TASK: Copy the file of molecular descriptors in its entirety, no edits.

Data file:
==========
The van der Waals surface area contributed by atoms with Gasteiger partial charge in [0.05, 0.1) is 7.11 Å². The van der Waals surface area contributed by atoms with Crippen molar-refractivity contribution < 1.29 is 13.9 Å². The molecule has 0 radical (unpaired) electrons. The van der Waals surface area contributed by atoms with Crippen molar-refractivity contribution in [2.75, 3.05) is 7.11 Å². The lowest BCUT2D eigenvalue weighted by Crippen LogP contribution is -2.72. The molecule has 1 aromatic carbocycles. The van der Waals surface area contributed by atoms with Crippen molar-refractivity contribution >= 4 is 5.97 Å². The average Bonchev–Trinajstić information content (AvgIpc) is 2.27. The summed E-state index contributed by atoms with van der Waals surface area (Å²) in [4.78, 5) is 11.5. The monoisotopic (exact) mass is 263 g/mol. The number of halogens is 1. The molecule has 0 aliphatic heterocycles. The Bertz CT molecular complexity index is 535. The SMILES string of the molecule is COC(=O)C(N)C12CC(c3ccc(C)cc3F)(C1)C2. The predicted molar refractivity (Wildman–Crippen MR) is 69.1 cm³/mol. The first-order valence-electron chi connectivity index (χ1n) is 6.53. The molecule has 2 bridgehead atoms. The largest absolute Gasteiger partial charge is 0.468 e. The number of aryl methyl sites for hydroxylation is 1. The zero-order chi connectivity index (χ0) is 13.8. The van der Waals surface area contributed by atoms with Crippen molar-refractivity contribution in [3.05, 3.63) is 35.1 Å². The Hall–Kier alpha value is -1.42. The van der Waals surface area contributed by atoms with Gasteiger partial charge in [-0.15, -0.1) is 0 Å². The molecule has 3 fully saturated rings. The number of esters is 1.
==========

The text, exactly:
The van der Waals surface area contributed by atoms with Gasteiger partial charge in [0.05, 0.1) is 7.11 Å². The van der Waals surface area contributed by atoms with Crippen molar-refractivity contribution < 1.29 is 13.9 Å². The molecule has 0 radical (unpaired) electrons. The van der Waals surface area contributed by atoms with Crippen molar-refractivity contribution in [2.75, 3.05) is 7.11 Å². The lowest BCUT2D eigenvalue weighted by Crippen LogP contribution is -2.72. The molecule has 1 aromatic carbocycles. The van der Waals surface area contributed by atoms with Crippen molar-refractivity contribution >= 4 is 5.97 Å². The average Bonchev–Trinajstić information content (AvgIpc) is 2.27. The summed E-state index contributed by atoms with van der Waals surface area (Å²) in [4.78, 5) is 11.5. The monoisotopic (exact) mass is 263 g/mol. The number of halogens is 1. The molecule has 0 aliphatic heterocycles. The Bertz CT molecular complexity index is 535. The SMILES string of the molecule is COC(=O)C(N)C12CC(c3ccc(C)cc3F)(C1)C2. The predicted molar refractivity (Wildman–Crippen MR) is 69.1 cm³/mol. The first-order valence-electron chi connectivity index (χ1n) is 6.53. The molecule has 2 bridgehead atoms. The largest absolute Gasteiger partial charge is 0.468 e. The number of aryl methyl sites for hydroxylation is 1. The zero-order chi connectivity index (χ0) is 13.8. The van der Waals surface area contributed by atoms with Crippen molar-refractivity contribution in [3.05, 3.63) is 35.1 Å². The Hall–Kier alpha value is -1.42. The van der Waals surface area contributed by atoms with Gasteiger partial charge in [-0.15, -0.1) is 0 Å². The molecule has 3 fully saturated rings. The number of esters is 1.